What followed were eight episodes that sometimes veered into soap-opera plot twists, sometimes indulged in 1980s minstrelry (just LOOK at how 80S this is, AMIRITE?), but were mainly centered on gut-punch observations about improv that hit closer to home than many properties that were nominally *about* improv.  An actor complains about having to learn fight choreography so they can 'fight' safely in the ring.  There are uncomfortable questions about whether they're parodying something they dislike about society, or just playing into it and indulging their audience's worst instincts.  They get the group to construct personas, largely inspired by available costumes.  All of this is stuff I've encountered in improv.[6]

Even apart from its spine-chilling "oh god I've lived through that" elements, GLOW is a solid show.  Marc Maron is mainly known as a podcaster, but they build a character almost completely around his persona, and it works beautifully, managing to nail a character who's trying to do good work, and do well by the people working for him, but is so broken and ignorant that he winds up wreaking havoc.  Allison Brie is the lead, tweaking her "high-strung overachiever" character into an "ingénue come to the big city" who has big dreams and maybe less talent.  And they fill out the cast with a bunch of very sharply-drawn would-be wrestlers — strong personalities who bounce off of each other in interesting ways.

They have a good, straightforward story they can work from: they're trying to put on a show — specifically, a ladies' wrestling show for public access.  And that gives them a solid spine: every episode can introduce some new impediment to throw in their way.  The problems can be external: the funding dries up; the venue falls through; their trainer gets fired.  Or they can be internal: say, the love triangle between Ms. Brie's Ruth Wilder, retired soap-opera actress Debbie Egan, and Debbie's husband can suddenly surface and wreck everything.  And yet, they soldier on towards their premiere.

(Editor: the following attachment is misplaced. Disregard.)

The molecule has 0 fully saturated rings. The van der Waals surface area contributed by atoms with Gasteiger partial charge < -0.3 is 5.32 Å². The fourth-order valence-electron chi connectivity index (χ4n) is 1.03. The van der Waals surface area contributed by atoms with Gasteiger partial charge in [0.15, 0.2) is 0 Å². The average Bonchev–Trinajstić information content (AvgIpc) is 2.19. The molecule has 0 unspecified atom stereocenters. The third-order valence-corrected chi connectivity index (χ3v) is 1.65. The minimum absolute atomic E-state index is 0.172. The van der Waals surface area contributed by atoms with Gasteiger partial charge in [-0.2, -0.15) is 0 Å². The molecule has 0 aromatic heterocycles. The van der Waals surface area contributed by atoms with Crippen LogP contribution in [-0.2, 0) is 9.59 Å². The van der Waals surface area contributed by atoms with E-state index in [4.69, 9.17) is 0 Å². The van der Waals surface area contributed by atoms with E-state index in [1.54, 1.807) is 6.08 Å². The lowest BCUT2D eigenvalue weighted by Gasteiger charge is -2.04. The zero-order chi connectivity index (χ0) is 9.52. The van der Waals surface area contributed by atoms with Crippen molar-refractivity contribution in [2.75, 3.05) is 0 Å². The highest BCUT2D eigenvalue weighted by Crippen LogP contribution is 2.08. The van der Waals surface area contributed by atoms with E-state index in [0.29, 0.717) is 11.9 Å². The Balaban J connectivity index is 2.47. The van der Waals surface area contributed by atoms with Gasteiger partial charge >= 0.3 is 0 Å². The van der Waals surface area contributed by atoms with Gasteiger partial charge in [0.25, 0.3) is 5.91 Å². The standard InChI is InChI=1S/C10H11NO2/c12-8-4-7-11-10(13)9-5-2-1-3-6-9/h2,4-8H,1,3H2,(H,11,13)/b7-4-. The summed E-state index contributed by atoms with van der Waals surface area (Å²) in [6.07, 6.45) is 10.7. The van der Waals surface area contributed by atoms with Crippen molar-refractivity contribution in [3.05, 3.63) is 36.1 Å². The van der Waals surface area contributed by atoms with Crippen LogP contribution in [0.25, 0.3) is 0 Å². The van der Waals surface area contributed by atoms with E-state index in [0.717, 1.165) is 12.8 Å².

All in all, it makes for a pleasant, engaging, oh-god-stop-ripping-things-from-my-life sort of show.



For next week: I'm finsihing season two of The Dragon Prince.  I'm reading Powers.  I still have to write about Amy Gentry's debut novel and Captain Marvel.

_______
[1] ... which actually made it hard as hell to follow — without any established facts to "attach" the new information to, it was hard to mentally "hold on" to anything.  (Also not helpful: not knowing Arabic, which ensured that every name of every place and every person all sounded kind of the same to me.)
[2] Now granted, "using the start of act three as your teaser" is a standard trick you see all over the place in TV, so it's unsurprising to see TV veteran JJ Abrams bring it to bear here.  But it's a cliché because it works, and after the tepid nonsense of M:I2, it's good that this movie grabs you by the lapels and makes you pay attention.
[3] Dougray Scott did great work elsewhere, so you have to figure his talents were just criminally wasted in M:I2.  And if it's an acting contest between anybody and Phillip Seymour Hoffman, "anybody" is going to lose.
[4] I was a bit thrown that any right-thinking person would meet a DC transportation engineer and not *immediately* insist on an hours-long discussion about traffic density and travel modes, but I move in odd social circles.
[5] And let's take a moment here to stand in slackjawed awe of how well this film uses Ethan's job as a story generator.  Every lesser movie would use "Ethan is now doing training at IMF" as a throwaway, setting it up as an excuse to do a hoary old "but one last job gets him back into the field" trope and then forgetting about it.  Here, the training gig is both what kicks off the story (a star student gets kidnapped and killed) and what resolves it in the end (miraculously, everything hinges on how well he can train a newbie at clearing a room).
[6] All of this and *more*, I should say — there are other parallels I can't really cite without making fellow improvisors uncomfortable.